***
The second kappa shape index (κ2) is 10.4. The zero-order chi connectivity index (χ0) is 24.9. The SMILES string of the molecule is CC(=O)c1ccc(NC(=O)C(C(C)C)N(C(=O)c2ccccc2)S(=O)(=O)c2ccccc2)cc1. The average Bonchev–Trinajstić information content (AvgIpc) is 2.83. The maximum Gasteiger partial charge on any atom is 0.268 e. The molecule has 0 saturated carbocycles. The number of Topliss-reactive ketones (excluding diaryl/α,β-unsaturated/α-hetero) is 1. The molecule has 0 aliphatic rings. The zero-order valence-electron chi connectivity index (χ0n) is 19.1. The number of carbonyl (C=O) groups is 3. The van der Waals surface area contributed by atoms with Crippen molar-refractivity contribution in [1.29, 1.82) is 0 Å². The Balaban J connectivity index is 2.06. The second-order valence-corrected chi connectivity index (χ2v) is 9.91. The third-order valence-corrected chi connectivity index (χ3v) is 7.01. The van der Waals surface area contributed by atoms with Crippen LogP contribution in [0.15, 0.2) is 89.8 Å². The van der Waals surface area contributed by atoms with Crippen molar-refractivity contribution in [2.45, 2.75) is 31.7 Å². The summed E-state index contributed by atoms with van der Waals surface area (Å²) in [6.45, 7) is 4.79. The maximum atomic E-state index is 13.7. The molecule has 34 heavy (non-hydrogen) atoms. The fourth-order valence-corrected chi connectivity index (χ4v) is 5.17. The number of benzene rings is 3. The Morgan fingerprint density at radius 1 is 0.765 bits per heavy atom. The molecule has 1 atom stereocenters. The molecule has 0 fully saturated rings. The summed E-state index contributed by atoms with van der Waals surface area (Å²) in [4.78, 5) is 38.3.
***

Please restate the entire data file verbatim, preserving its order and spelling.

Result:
The second kappa shape index (κ2) is 10.4. The zero-order chi connectivity index (χ0) is 24.9. The SMILES string of the molecule is CC(=O)c1ccc(NC(=O)C(C(C)C)N(C(=O)c2ccccc2)S(=O)(=O)c2ccccc2)cc1. The average Bonchev–Trinajstić information content (AvgIpc) is 2.83. The maximum Gasteiger partial charge on any atom is 0.268 e. The molecule has 0 saturated carbocycles. The number of Topliss-reactive ketones (excluding diaryl/α,β-unsaturated/α-hetero) is 1. The molecule has 0 aliphatic rings. The zero-order valence-electron chi connectivity index (χ0n) is 19.1. The number of carbonyl (C=O) groups is 3. The van der Waals surface area contributed by atoms with Crippen molar-refractivity contribution in [1.29, 1.82) is 0 Å². The Balaban J connectivity index is 2.06. The second-order valence-corrected chi connectivity index (χ2v) is 9.91. The third-order valence-corrected chi connectivity index (χ3v) is 7.01. The van der Waals surface area contributed by atoms with Crippen LogP contribution in [0.15, 0.2) is 89.8 Å². The van der Waals surface area contributed by atoms with Crippen molar-refractivity contribution in [2.45, 2.75) is 31.7 Å². The summed E-state index contributed by atoms with van der Waals surface area (Å²) in [6.45, 7) is 4.79. The maximum atomic E-state index is 13.7. The molecule has 34 heavy (non-hydrogen) atoms. The fourth-order valence-corrected chi connectivity index (χ4v) is 5.17. The number of benzene rings is 3. The Morgan fingerprint density at radius 1 is 0.765 bits per heavy atom. The molecule has 1 atom stereocenters. The molecule has 0 fully saturated rings. The summed E-state index contributed by atoms with van der Waals surface area (Å²) in [4.78, 5) is 38.3.